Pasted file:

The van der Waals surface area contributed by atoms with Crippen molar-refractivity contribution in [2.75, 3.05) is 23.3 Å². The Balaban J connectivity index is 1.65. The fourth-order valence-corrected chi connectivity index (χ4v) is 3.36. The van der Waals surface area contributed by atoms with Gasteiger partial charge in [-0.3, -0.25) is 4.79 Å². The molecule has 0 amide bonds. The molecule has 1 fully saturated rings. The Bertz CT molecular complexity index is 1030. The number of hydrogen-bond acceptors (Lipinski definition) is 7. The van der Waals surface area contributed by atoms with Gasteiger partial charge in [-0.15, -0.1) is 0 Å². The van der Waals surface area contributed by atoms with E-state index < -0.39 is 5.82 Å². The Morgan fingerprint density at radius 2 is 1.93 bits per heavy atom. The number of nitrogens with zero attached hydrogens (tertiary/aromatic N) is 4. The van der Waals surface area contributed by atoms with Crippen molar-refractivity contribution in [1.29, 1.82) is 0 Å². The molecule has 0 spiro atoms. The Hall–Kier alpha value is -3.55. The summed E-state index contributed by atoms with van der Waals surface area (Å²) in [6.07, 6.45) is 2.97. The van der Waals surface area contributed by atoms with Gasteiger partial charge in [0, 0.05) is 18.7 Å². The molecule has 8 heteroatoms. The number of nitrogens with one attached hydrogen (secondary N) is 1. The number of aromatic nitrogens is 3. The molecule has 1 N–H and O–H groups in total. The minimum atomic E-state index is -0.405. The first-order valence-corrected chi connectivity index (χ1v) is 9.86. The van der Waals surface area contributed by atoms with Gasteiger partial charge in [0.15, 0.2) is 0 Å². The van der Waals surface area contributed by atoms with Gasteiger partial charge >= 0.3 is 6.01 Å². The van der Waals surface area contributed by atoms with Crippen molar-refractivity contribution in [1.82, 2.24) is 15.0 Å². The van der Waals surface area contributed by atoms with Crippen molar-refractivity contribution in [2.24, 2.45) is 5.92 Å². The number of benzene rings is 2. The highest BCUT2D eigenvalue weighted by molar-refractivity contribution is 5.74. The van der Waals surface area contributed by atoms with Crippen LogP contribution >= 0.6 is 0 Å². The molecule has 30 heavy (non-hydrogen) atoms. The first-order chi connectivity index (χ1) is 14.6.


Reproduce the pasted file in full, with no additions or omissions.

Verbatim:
The van der Waals surface area contributed by atoms with Crippen molar-refractivity contribution in [2.75, 3.05) is 23.3 Å². The Balaban J connectivity index is 1.65. The fourth-order valence-corrected chi connectivity index (χ4v) is 3.36. The van der Waals surface area contributed by atoms with Gasteiger partial charge in [-0.3, -0.25) is 4.79 Å². The molecule has 0 amide bonds. The molecule has 1 fully saturated rings. The Bertz CT molecular complexity index is 1030. The number of hydrogen-bond acceptors (Lipinski definition) is 7. The van der Waals surface area contributed by atoms with Gasteiger partial charge in [-0.15, -0.1) is 0 Å². The van der Waals surface area contributed by atoms with E-state index < -0.39 is 5.82 Å². The Morgan fingerprint density at radius 2 is 1.93 bits per heavy atom. The number of nitrogens with zero attached hydrogens (tertiary/aromatic N) is 4. The van der Waals surface area contributed by atoms with Crippen molar-refractivity contribution in [1.29, 1.82) is 0 Å². The molecule has 0 spiro atoms. The Hall–Kier alpha value is -3.55. The summed E-state index contributed by atoms with van der Waals surface area (Å²) in [6.07, 6.45) is 2.97. The van der Waals surface area contributed by atoms with Gasteiger partial charge in [0, 0.05) is 18.7 Å². The molecule has 8 heteroatoms. The number of nitrogens with one attached hydrogen (secondary N) is 1. The number of aromatic nitrogens is 3. The molecule has 1 N–H and O–H groups in total. The minimum atomic E-state index is -0.405. The first-order valence-corrected chi connectivity index (χ1v) is 9.86. The van der Waals surface area contributed by atoms with Gasteiger partial charge in [0.15, 0.2) is 0 Å². The van der Waals surface area contributed by atoms with Gasteiger partial charge >= 0.3 is 6.01 Å². The van der Waals surface area contributed by atoms with Crippen molar-refractivity contribution in [1.82, 2.24) is 15.0 Å². The van der Waals surface area contributed by atoms with Crippen molar-refractivity contribution in [2.24, 2.45) is 5.92 Å². The number of benzene rings is 2. The highest BCUT2D eigenvalue weighted by molar-refractivity contribution is 5.74. The van der Waals surface area contributed by atoms with Crippen LogP contribution >= 0.6 is 0 Å². The molecule has 30 heavy (non-hydrogen) atoms. The first-order chi connectivity index (χ1) is 14.6.